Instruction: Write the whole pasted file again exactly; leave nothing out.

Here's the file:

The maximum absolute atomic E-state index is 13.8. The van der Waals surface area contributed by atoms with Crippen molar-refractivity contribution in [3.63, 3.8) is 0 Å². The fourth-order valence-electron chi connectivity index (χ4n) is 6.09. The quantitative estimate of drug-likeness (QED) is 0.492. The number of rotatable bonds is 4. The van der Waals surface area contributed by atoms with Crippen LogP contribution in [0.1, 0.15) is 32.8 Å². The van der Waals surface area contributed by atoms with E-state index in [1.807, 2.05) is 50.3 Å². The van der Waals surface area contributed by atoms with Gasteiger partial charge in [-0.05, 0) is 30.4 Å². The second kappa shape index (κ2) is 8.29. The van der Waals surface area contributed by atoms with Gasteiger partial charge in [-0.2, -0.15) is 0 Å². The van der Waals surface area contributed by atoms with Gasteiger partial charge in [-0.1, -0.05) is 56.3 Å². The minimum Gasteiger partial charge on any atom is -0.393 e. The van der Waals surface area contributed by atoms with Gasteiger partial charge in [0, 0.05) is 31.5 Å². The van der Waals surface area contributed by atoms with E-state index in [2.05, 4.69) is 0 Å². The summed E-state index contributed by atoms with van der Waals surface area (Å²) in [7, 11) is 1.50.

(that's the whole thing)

The maximum absolute atomic E-state index is 13.8. The van der Waals surface area contributed by atoms with Crippen molar-refractivity contribution in [3.63, 3.8) is 0 Å². The fourth-order valence-electron chi connectivity index (χ4n) is 6.09. The quantitative estimate of drug-likeness (QED) is 0.492. The number of rotatable bonds is 4. The van der Waals surface area contributed by atoms with Crippen LogP contribution in [0.1, 0.15) is 32.8 Å². The van der Waals surface area contributed by atoms with E-state index in [1.807, 2.05) is 50.3 Å². The van der Waals surface area contributed by atoms with Gasteiger partial charge in [-0.05, 0) is 30.4 Å². The second kappa shape index (κ2) is 8.29. The van der Waals surface area contributed by atoms with Gasteiger partial charge in [-0.2, -0.15) is 0 Å². The van der Waals surface area contributed by atoms with Gasteiger partial charge in [-0.1, -0.05) is 56.3 Å². The minimum Gasteiger partial charge on any atom is -0.393 e. The van der Waals surface area contributed by atoms with Gasteiger partial charge in [0, 0.05) is 31.5 Å². The van der Waals surface area contributed by atoms with E-state index in [2.05, 4.69) is 0 Å². The summed E-state index contributed by atoms with van der Waals surface area (Å²) in [7, 11) is 1.50.